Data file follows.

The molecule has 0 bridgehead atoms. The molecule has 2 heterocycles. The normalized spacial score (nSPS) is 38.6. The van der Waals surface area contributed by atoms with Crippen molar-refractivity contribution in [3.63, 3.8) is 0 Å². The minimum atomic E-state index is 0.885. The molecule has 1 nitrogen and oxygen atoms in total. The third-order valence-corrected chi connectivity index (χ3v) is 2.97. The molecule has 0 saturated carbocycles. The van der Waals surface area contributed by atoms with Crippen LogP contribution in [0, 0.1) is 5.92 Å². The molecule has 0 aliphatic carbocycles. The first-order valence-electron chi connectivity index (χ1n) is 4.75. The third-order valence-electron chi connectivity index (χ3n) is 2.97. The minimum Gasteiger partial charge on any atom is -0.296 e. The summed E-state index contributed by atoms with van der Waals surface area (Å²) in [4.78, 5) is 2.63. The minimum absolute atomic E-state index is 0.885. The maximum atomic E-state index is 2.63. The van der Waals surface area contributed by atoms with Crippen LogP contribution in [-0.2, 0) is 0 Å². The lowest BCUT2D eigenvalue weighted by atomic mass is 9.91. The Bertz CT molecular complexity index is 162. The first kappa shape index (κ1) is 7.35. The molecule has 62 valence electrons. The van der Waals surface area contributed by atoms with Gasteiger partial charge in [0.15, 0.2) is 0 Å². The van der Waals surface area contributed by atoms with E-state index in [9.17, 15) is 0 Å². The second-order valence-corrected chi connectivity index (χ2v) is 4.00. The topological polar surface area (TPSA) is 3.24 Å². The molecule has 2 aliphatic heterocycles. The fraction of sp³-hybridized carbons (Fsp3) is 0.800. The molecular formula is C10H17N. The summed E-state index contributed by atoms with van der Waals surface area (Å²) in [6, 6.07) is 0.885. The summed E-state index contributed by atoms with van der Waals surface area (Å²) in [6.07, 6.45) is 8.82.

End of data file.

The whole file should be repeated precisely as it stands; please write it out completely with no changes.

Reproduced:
The molecule has 0 bridgehead atoms. The molecule has 2 heterocycles. The normalized spacial score (nSPS) is 38.6. The van der Waals surface area contributed by atoms with Crippen molar-refractivity contribution in [3.63, 3.8) is 0 Å². The minimum atomic E-state index is 0.885. The molecule has 1 nitrogen and oxygen atoms in total. The third-order valence-corrected chi connectivity index (χ3v) is 2.97. The molecule has 0 saturated carbocycles. The van der Waals surface area contributed by atoms with Crippen LogP contribution in [0, 0.1) is 5.92 Å². The molecule has 0 aliphatic carbocycles. The first-order valence-electron chi connectivity index (χ1n) is 4.75. The third-order valence-electron chi connectivity index (χ3n) is 2.97. The minimum Gasteiger partial charge on any atom is -0.296 e. The summed E-state index contributed by atoms with van der Waals surface area (Å²) in [4.78, 5) is 2.63. The minimum absolute atomic E-state index is 0.885. The maximum atomic E-state index is 2.63. The van der Waals surface area contributed by atoms with Crippen LogP contribution in [-0.2, 0) is 0 Å². The lowest BCUT2D eigenvalue weighted by atomic mass is 9.91. The Bertz CT molecular complexity index is 162. The first kappa shape index (κ1) is 7.35. The molecule has 62 valence electrons. The van der Waals surface area contributed by atoms with Gasteiger partial charge in [0.15, 0.2) is 0 Å². The van der Waals surface area contributed by atoms with E-state index in [9.17, 15) is 0 Å². The second-order valence-corrected chi connectivity index (χ2v) is 4.00. The topological polar surface area (TPSA) is 3.24 Å². The molecule has 2 aliphatic heterocycles. The fraction of sp³-hybridized carbons (Fsp3) is 0.800. The molecular formula is C10H17N. The summed E-state index contributed by atoms with van der Waals surface area (Å²) in [6, 6.07) is 0.885. The summed E-state index contributed by atoms with van der Waals surface area (Å²) in [6.07, 6.45) is 8.82.